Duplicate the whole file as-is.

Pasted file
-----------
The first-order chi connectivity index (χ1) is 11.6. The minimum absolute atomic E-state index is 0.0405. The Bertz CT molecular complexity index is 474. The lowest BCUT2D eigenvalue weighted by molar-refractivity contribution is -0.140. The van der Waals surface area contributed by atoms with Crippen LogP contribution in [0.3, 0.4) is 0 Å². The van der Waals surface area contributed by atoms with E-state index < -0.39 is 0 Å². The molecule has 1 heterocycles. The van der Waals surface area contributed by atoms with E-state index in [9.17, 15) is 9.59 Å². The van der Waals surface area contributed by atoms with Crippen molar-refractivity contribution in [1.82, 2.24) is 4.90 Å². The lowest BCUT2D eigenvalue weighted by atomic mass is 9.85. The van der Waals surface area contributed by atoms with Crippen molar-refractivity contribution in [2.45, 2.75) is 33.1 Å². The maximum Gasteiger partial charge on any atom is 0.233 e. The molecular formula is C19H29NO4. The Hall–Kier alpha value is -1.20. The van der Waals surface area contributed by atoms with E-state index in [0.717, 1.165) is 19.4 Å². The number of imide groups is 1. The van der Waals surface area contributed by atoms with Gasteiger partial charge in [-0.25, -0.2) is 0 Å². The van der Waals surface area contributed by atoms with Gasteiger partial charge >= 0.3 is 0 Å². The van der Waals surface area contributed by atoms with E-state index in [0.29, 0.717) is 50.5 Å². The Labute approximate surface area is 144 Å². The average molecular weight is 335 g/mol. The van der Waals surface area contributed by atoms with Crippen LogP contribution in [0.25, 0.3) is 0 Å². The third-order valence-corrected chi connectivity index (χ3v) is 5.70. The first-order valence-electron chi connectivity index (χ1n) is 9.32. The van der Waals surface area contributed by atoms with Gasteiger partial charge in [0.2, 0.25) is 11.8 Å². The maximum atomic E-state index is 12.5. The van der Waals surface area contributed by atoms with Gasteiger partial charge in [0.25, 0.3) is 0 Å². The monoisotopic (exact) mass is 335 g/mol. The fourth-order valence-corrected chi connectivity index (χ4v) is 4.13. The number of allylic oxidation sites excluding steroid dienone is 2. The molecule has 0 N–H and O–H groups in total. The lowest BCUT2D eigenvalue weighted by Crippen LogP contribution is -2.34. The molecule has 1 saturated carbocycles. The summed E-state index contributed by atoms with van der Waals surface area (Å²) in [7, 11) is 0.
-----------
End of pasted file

The first-order chi connectivity index (χ1) is 11.6. The minimum absolute atomic E-state index is 0.0405. The Bertz CT molecular complexity index is 474. The lowest BCUT2D eigenvalue weighted by molar-refractivity contribution is -0.140. The van der Waals surface area contributed by atoms with Crippen LogP contribution in [0.3, 0.4) is 0 Å². The van der Waals surface area contributed by atoms with E-state index < -0.39 is 0 Å². The molecule has 1 heterocycles. The van der Waals surface area contributed by atoms with E-state index in [9.17, 15) is 9.59 Å². The van der Waals surface area contributed by atoms with Crippen molar-refractivity contribution in [1.82, 2.24) is 4.90 Å². The lowest BCUT2D eigenvalue weighted by atomic mass is 9.85. The van der Waals surface area contributed by atoms with Crippen molar-refractivity contribution in [2.45, 2.75) is 33.1 Å². The maximum Gasteiger partial charge on any atom is 0.233 e. The molecular formula is C19H29NO4. The Hall–Kier alpha value is -1.20. The van der Waals surface area contributed by atoms with E-state index in [0.717, 1.165) is 19.4 Å². The number of imide groups is 1. The van der Waals surface area contributed by atoms with Gasteiger partial charge in [-0.25, -0.2) is 0 Å². The van der Waals surface area contributed by atoms with Gasteiger partial charge >= 0.3 is 0 Å². The van der Waals surface area contributed by atoms with E-state index in [0.29, 0.717) is 50.5 Å². The Labute approximate surface area is 144 Å². The average molecular weight is 335 g/mol. The van der Waals surface area contributed by atoms with Crippen LogP contribution in [0.25, 0.3) is 0 Å². The third-order valence-corrected chi connectivity index (χ3v) is 5.70. The first-order valence-electron chi connectivity index (χ1n) is 9.32. The van der Waals surface area contributed by atoms with Gasteiger partial charge in [0.2, 0.25) is 11.8 Å². The maximum atomic E-state index is 12.5. The van der Waals surface area contributed by atoms with Gasteiger partial charge in [0.25, 0.3) is 0 Å². The monoisotopic (exact) mass is 335 g/mol. The fourth-order valence-corrected chi connectivity index (χ4v) is 4.13. The number of allylic oxidation sites excluding steroid dienone is 2. The molecule has 0 N–H and O–H groups in total. The lowest BCUT2D eigenvalue weighted by Crippen LogP contribution is -2.34. The molecule has 1 saturated carbocycles. The summed E-state index contributed by atoms with van der Waals surface area (Å²) in [7, 11) is 0.